Site-specific risk of colorectal cancer (CRC) among survivors of endometrial cancer (EC) is not known. The objective of the present study was to assess the risk of CRC (overall and subsite specific) among EC survivors.
A historical cohort study was performed by linking the Manitoba Cancer Registry and the Manitoba Health administrative databases. Each subject diagnosed with EC as her first cancer between 1987 and 2008 was age matched with up to five women with no history of invasive cancer on the index date (date of EC diagnosis). All subjects were followed up to the date of diagnosis of CRC or another cancer, death, migration, or study end point (December 31, 2009). Competing-risk proportional hazards models were used to compare the CRC incidence rates with adjustment for age, history of lower gastrointestinal endoscopy, and socioeconomic status. There were three mutually exclusive (and competing) outcomes: CRC, another primary cancer, and death.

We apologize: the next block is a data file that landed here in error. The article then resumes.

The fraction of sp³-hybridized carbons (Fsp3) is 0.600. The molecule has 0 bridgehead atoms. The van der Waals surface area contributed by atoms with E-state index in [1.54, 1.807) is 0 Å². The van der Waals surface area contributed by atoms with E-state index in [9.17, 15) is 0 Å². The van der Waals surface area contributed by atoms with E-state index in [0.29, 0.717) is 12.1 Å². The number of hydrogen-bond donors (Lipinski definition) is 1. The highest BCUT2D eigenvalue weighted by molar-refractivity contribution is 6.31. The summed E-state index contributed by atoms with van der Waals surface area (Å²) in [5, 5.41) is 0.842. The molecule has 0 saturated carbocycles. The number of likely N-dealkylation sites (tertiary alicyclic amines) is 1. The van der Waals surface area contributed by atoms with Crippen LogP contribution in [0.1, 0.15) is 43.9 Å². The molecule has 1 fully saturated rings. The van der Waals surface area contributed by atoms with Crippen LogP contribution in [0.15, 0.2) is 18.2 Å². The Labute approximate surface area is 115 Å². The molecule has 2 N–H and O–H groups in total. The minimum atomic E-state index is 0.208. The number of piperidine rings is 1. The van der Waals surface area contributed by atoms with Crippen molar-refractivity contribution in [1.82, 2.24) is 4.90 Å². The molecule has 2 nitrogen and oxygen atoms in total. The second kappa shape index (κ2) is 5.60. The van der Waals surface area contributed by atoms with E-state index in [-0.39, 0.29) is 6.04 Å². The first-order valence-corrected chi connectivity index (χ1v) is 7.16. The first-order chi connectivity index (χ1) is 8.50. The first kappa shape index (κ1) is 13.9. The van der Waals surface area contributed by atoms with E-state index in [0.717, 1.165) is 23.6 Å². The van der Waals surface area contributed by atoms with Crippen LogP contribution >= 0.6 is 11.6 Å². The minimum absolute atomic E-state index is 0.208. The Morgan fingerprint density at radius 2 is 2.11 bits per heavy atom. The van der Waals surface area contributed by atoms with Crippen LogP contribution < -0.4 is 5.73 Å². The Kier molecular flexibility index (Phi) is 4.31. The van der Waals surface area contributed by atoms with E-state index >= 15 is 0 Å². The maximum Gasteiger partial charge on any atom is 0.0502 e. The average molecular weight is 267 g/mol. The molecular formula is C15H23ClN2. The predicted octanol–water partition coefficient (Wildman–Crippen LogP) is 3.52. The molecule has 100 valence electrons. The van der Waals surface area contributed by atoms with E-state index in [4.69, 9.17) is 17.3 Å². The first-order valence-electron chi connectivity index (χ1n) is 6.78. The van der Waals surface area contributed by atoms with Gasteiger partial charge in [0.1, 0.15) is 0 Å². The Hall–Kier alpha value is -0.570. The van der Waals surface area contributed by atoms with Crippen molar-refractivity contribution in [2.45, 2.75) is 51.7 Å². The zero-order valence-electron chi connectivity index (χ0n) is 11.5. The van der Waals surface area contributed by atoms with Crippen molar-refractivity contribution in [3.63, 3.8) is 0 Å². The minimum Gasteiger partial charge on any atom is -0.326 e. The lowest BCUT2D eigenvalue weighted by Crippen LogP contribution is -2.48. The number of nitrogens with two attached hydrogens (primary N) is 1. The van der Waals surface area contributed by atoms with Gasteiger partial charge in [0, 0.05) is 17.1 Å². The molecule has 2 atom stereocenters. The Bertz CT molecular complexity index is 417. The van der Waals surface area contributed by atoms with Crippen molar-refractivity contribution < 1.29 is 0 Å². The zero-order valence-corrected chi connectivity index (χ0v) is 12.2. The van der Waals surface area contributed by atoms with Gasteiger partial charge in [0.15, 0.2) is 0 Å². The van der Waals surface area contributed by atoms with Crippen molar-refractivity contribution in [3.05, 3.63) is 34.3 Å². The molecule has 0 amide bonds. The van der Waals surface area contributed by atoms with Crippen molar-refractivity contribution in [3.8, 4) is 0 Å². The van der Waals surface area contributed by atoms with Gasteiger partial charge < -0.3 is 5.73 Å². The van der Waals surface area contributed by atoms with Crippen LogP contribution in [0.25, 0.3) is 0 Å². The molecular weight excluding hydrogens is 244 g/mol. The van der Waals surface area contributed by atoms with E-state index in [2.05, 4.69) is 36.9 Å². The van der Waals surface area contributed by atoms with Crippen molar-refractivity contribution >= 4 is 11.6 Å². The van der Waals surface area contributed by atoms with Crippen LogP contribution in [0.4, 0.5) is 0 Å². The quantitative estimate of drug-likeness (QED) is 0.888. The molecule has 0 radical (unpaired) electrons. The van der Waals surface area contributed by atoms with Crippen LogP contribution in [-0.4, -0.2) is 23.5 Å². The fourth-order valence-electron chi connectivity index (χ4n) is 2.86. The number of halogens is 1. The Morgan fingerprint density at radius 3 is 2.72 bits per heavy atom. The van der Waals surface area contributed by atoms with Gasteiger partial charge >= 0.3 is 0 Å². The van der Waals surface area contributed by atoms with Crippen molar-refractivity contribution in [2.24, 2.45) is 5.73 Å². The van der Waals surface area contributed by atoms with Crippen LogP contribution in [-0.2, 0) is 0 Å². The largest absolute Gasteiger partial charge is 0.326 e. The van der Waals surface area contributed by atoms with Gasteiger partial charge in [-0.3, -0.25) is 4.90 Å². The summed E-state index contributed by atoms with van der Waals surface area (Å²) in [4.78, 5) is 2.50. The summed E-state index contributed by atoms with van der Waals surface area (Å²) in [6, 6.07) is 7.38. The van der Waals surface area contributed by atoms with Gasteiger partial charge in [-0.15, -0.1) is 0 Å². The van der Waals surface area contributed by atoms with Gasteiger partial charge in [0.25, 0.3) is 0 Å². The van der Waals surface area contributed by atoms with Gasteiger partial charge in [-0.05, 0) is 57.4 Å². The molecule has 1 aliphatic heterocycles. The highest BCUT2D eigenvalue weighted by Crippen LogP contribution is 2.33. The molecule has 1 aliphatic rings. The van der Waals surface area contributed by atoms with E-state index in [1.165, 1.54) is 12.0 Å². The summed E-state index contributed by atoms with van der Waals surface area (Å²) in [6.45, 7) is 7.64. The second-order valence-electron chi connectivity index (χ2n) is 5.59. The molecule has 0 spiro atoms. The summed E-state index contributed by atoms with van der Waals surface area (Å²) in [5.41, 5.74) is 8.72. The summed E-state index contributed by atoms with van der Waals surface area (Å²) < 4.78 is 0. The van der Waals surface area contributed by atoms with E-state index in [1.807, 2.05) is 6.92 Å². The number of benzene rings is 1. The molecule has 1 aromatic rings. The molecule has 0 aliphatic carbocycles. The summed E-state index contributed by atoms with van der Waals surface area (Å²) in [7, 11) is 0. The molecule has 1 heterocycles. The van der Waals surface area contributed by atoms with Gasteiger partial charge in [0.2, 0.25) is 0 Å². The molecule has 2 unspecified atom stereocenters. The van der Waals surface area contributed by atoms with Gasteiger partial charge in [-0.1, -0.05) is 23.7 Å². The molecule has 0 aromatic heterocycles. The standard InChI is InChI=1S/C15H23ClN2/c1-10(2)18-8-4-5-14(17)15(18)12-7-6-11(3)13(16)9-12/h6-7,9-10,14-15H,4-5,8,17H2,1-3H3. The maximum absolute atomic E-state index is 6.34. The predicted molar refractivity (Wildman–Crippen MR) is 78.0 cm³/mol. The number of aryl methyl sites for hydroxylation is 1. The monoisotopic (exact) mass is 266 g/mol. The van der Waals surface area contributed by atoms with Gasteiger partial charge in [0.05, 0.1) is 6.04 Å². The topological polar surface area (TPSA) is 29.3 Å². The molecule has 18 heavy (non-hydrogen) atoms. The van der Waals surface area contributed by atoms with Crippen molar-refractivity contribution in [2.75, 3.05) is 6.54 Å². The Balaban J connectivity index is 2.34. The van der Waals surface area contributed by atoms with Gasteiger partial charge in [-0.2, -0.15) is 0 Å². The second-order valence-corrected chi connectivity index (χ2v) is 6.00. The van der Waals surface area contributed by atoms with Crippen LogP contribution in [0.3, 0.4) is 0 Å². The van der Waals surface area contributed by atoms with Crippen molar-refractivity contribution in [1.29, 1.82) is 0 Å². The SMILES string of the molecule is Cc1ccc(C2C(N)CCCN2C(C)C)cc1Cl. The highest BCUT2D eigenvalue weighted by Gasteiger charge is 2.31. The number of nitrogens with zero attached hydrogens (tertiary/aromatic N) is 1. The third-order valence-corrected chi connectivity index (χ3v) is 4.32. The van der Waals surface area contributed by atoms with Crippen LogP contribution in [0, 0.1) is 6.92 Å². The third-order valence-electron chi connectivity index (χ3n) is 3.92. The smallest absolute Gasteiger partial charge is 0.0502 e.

A total of 3,115 women with EC and 15,084 without EC were followed up for a total of 145,502 person-years. Women diagnosed with EC at age = 50 years had an increased risk of being diagnosed with CRC (all CRC: hazard ratio [HR] = 4.41; 95% CI, 1.47 to 13.26; right-sided CRC: HR = 7.48; 95% CI, 1.29 to 43.28). There was no increased risk of all CRC among women 51 to 65 years of age or those older than 65 years at the time of EC diagnosis. However, women 51 to 65 years of age at EC diagnosis had an increased risk of right-sided CRC (HR = 2.30; 95% CI, 1.05 to 5.01).
This study suggests young women (age = 50 years) with EC are at increased risk of CRC; risk of right-sided CRC is also increased in women 51 to 65 years old at EC diagnosis.